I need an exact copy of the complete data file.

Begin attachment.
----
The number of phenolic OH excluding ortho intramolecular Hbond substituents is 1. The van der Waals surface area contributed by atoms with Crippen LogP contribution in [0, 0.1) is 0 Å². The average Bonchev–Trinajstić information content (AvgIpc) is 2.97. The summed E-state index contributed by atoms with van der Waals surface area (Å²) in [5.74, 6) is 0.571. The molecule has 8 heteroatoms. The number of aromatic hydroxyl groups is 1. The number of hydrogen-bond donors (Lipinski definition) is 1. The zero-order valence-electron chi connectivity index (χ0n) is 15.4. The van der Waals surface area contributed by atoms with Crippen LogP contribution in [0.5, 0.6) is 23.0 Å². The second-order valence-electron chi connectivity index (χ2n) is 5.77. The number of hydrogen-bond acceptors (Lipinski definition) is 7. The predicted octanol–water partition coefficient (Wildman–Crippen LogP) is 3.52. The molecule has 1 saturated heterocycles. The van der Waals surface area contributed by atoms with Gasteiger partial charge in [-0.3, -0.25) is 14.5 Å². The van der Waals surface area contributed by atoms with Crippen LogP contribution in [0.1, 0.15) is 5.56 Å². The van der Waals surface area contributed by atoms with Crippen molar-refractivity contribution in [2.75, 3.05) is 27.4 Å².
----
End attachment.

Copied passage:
The number of phenolic OH excluding ortho intramolecular Hbond substituents is 1. The van der Waals surface area contributed by atoms with Crippen LogP contribution in [0, 0.1) is 0 Å². The average Bonchev–Trinajstić information content (AvgIpc) is 2.97. The summed E-state index contributed by atoms with van der Waals surface area (Å²) in [5.74, 6) is 0.571. The molecule has 8 heteroatoms. The number of aromatic hydroxyl groups is 1. The number of hydrogen-bond donors (Lipinski definition) is 1. The zero-order valence-electron chi connectivity index (χ0n) is 15.4. The van der Waals surface area contributed by atoms with Crippen LogP contribution in [0.5, 0.6) is 23.0 Å². The second-order valence-electron chi connectivity index (χ2n) is 5.77. The number of hydrogen-bond acceptors (Lipinski definition) is 7. The predicted octanol–water partition coefficient (Wildman–Crippen LogP) is 3.52. The molecule has 1 saturated heterocycles. The van der Waals surface area contributed by atoms with Gasteiger partial charge in [-0.3, -0.25) is 14.5 Å². The van der Waals surface area contributed by atoms with Crippen LogP contribution in [0.1, 0.15) is 5.56 Å². The van der Waals surface area contributed by atoms with Crippen molar-refractivity contribution in [2.75, 3.05) is 27.4 Å².